There are a lot of potential issues with this. Some issues are in regards to it actually being able to work, and some are in regards to the longer-term risk.
  • The first potential snag is the involvement of the Fed. Will the Fed actually accept these coins on deposit? In theory, it probably has to, though I suspect Ben is working hard to find a more traditional solution than this. It really does further erode any evidence that the Fed is independent of the government, and will certainly give more ammunition to those who decry that the Fed is owned by the banks and run by the president.
  • Assuming the Fed wants to go along with it, will there be some attempt to create an injunction against issuing it, or some other test of the legal backdrop? It seems strange enough that it wouldn't surprise me to see legal action against the minting, so I wouldn't want to use this as the primary solution. We are a society that loves to sue, and Washington has more than its fair share of lawyers. I would be worried that this policy gets challenged, and possibly ruled against initially, or overturned.
  • This seems ok if it is for a few weeks, or even months, as some measure to force Congress to resolve the issue in a pseudo-adult manner. The problem is that Congress isn't able to resolve this. This step of minting coins to pay for our promises takes all the pressure off and both sides dig in. The Democrats like it because they can spend and not have to pay for it (in a real world sense) and the Republicans like it because they can try and attack Obama for taking too much power from the people and abusing the system. Minting coins as a de facto way of funding ourselves means we will hit the $1 trillion mark at some point (in a year?) and then the inflationary risk will grow. The willingness of politicians to effectively buy votes increases since there is no "cost." The term "slippery slope" exists for a reason: once some things start, you run the risk of it getting worse. What doesn't necessarily cause problems on Day One can cause massive problems by Day 300.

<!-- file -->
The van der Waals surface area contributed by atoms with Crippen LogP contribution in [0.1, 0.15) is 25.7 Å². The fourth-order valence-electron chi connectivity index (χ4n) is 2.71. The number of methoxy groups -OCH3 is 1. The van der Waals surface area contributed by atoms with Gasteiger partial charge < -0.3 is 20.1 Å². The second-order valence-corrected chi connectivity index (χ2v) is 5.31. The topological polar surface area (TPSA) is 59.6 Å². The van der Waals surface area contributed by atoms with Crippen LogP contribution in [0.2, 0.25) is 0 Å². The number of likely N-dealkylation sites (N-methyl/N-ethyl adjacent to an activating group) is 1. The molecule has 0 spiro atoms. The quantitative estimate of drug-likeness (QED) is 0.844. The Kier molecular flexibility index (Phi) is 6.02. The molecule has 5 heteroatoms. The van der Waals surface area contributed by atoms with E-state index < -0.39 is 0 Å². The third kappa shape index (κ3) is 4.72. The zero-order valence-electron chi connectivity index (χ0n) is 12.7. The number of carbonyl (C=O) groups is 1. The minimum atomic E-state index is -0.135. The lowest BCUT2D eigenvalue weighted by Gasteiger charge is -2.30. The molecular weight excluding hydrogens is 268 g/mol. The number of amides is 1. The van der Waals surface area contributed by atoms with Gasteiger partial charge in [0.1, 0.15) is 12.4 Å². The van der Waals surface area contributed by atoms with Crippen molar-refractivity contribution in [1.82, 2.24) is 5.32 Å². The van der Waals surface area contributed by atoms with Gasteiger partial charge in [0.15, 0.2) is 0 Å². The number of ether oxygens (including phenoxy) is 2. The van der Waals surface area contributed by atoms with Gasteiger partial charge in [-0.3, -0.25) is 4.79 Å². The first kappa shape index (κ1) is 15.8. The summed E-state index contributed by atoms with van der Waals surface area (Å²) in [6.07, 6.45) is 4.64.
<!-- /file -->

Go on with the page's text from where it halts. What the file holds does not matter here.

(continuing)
• Do we want to be the "reserve currency" of the world? Many would like our currency to get devalued so that we can grow our way out of problems. That strikes me as short sighted, since I cannot think of any examples of countries crashing and failing with a strong currency, and yet, I can see lots of countries that failed with weak currencies. But why let actual real world practical applications interfere with some simple math equations that economists like so much? However, if you want to be the "reserve currency" and you get benefits from that, then this is yet another step in the wrong direction. Being the reserve currency depends as much on trust as on any other factor, and taking this step of minting coins to pay debt and avoiding the political process will just further encourage other countries to move away from the dollar and dollar-based assets (which would suit my call of long Europe/Asia, short the US, very well).
Editor's Note: For more from Peter Tchir, check out TF Market Advisors.

Twitter: @TFMkts
No positions in stocks mentioned.